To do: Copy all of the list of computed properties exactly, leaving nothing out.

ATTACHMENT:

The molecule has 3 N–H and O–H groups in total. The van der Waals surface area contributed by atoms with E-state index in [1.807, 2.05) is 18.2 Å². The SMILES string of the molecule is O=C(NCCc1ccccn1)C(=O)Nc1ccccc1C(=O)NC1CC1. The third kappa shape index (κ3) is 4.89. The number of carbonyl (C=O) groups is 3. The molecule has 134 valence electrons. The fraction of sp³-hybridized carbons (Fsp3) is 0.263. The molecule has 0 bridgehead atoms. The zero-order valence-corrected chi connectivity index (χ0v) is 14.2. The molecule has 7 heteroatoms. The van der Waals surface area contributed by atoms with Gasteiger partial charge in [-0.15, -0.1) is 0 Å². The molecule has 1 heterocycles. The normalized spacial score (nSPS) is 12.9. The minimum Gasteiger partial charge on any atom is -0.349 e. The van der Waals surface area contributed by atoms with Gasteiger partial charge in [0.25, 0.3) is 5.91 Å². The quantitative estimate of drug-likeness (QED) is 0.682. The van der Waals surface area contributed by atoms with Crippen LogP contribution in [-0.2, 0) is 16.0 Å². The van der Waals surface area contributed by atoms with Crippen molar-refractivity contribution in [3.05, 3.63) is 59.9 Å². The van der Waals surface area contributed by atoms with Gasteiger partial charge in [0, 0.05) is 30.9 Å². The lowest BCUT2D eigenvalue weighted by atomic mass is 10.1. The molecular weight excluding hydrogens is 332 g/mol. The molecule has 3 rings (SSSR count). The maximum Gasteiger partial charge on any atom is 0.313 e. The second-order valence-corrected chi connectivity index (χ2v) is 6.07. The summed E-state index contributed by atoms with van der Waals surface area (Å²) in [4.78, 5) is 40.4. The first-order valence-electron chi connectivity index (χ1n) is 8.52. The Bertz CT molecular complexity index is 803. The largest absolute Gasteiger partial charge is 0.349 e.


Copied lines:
The molecule has 3 N–H and O–H groups in total. The van der Waals surface area contributed by atoms with E-state index in [1.807, 2.05) is 18.2 Å². The SMILES string of the molecule is O=C(NCCc1ccccn1)C(=O)Nc1ccccc1C(=O)NC1CC1. The third kappa shape index (κ3) is 4.89. The number of carbonyl (C=O) groups is 3. The molecule has 134 valence electrons. The fraction of sp³-hybridized carbons (Fsp3) is 0.263. The molecule has 0 bridgehead atoms. The zero-order valence-corrected chi connectivity index (χ0v) is 14.2. The molecule has 7 heteroatoms. The van der Waals surface area contributed by atoms with Gasteiger partial charge in [-0.15, -0.1) is 0 Å². The molecule has 1 heterocycles. The normalized spacial score (nSPS) is 12.9. The minimum Gasteiger partial charge on any atom is -0.349 e. The van der Waals surface area contributed by atoms with Gasteiger partial charge in [0.25, 0.3) is 5.91 Å². The quantitative estimate of drug-likeness (QED) is 0.682. The van der Waals surface area contributed by atoms with Crippen LogP contribution in [-0.2, 0) is 16.0 Å². The van der Waals surface area contributed by atoms with Crippen molar-refractivity contribution in [3.05, 3.63) is 59.9 Å². The van der Waals surface area contributed by atoms with Gasteiger partial charge in [0, 0.05) is 30.9 Å². The lowest BCUT2D eigenvalue weighted by atomic mass is 10.1. The molecular weight excluding hydrogens is 332 g/mol. The molecule has 3 rings (SSSR count). The maximum Gasteiger partial charge on any atom is 0.313 e. The second-order valence-corrected chi connectivity index (χ2v) is 6.07. The summed E-state index contributed by atoms with van der Waals surface area (Å²) in [4.78, 5) is 40.4. The first-order valence-electron chi connectivity index (χ1n) is 8.52. The Bertz CT molecular complexity index is 803. The largest absolute Gasteiger partial charge is 0.349 e.